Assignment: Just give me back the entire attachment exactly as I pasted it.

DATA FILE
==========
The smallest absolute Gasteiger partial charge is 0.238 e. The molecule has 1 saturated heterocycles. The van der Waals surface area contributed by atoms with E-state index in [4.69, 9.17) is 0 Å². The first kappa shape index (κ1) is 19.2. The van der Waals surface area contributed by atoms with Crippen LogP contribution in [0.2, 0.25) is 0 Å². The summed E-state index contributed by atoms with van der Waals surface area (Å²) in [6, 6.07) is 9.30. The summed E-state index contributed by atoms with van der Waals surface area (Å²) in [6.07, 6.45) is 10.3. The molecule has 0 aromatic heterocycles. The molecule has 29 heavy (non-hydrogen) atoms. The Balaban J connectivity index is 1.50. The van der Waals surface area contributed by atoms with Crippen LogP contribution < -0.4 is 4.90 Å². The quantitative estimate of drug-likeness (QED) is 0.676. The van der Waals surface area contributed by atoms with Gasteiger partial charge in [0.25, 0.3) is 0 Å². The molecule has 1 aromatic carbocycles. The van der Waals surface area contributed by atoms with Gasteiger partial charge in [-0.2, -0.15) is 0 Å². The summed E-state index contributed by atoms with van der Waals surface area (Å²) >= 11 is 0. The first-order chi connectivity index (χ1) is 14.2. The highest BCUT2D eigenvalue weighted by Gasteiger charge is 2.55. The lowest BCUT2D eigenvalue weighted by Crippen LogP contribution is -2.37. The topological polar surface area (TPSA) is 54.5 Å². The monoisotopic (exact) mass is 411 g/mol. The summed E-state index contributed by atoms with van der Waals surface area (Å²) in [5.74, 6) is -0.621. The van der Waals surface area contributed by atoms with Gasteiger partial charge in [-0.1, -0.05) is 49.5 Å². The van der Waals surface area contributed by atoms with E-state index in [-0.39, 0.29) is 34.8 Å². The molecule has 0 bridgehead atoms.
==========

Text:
The smallest absolute Gasteiger partial charge is 0.238 e. The molecule has 1 saturated heterocycles. The van der Waals surface area contributed by atoms with E-state index in [4.69, 9.17) is 0 Å². The first kappa shape index (κ1) is 19.2. The van der Waals surface area contributed by atoms with Crippen LogP contribution in [0.2, 0.25) is 0 Å². The summed E-state index contributed by atoms with van der Waals surface area (Å²) in [6, 6.07) is 9.30. The summed E-state index contributed by atoms with van der Waals surface area (Å²) in [6.07, 6.45) is 10.3. The molecule has 0 aromatic heterocycles. The molecule has 29 heavy (non-hydrogen) atoms. The Balaban J connectivity index is 1.50. The van der Waals surface area contributed by atoms with Crippen LogP contribution < -0.4 is 4.90 Å². The quantitative estimate of drug-likeness (QED) is 0.676. The van der Waals surface area contributed by atoms with Gasteiger partial charge in [0.25, 0.3) is 0 Å². The molecule has 1 aromatic carbocycles. The van der Waals surface area contributed by atoms with Gasteiger partial charge in [-0.2, -0.15) is 0 Å². The summed E-state index contributed by atoms with van der Waals surface area (Å²) >= 11 is 0. The first-order chi connectivity index (χ1) is 14.2. The highest BCUT2D eigenvalue weighted by Gasteiger charge is 2.55. The lowest BCUT2D eigenvalue weighted by Crippen LogP contribution is -2.37. The topological polar surface area (TPSA) is 54.5 Å². The monoisotopic (exact) mass is 411 g/mol. The summed E-state index contributed by atoms with van der Waals surface area (Å²) in [5.74, 6) is -0.621. The van der Waals surface area contributed by atoms with Gasteiger partial charge in [-0.1, -0.05) is 49.5 Å². The van der Waals surface area contributed by atoms with E-state index in [-0.39, 0.29) is 34.8 Å². The molecule has 0 bridgehead atoms.